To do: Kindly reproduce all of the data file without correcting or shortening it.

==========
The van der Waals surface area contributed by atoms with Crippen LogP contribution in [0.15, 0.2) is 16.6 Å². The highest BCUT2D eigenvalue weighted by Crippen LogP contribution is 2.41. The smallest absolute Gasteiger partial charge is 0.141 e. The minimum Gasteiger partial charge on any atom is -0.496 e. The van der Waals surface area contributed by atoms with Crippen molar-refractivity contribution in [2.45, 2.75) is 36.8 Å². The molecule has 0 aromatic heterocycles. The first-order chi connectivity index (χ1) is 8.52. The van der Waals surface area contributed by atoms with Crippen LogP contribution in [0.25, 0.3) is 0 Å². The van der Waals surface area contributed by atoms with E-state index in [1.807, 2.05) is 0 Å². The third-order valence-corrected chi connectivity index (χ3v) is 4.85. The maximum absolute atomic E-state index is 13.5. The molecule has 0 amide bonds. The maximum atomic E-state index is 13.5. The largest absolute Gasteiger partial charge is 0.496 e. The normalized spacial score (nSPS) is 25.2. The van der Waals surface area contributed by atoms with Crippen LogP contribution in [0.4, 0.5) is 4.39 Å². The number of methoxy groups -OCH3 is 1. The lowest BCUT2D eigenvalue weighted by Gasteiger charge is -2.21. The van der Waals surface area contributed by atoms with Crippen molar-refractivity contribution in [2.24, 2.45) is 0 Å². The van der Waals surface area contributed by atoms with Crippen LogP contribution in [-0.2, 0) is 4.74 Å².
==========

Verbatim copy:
The van der Waals surface area contributed by atoms with Crippen LogP contribution in [0.15, 0.2) is 16.6 Å². The highest BCUT2D eigenvalue weighted by Crippen LogP contribution is 2.41. The smallest absolute Gasteiger partial charge is 0.141 e. The minimum Gasteiger partial charge on any atom is -0.496 e. The van der Waals surface area contributed by atoms with Crippen molar-refractivity contribution in [2.45, 2.75) is 36.8 Å². The molecule has 0 aromatic heterocycles. The first-order chi connectivity index (χ1) is 8.52. The van der Waals surface area contributed by atoms with Crippen LogP contribution in [0.25, 0.3) is 0 Å². The van der Waals surface area contributed by atoms with E-state index in [1.807, 2.05) is 0 Å². The third-order valence-corrected chi connectivity index (χ3v) is 4.85. The maximum absolute atomic E-state index is 13.5. The molecule has 0 amide bonds. The maximum atomic E-state index is 13.5. The largest absolute Gasteiger partial charge is 0.496 e. The normalized spacial score (nSPS) is 25.2. The van der Waals surface area contributed by atoms with Crippen LogP contribution in [0.4, 0.5) is 4.39 Å². The number of methoxy groups -OCH3 is 1. The lowest BCUT2D eigenvalue weighted by Gasteiger charge is -2.21. The van der Waals surface area contributed by atoms with Crippen molar-refractivity contribution in [2.24, 2.45) is 0 Å². The van der Waals surface area contributed by atoms with Crippen LogP contribution in [-0.2, 0) is 4.74 Å².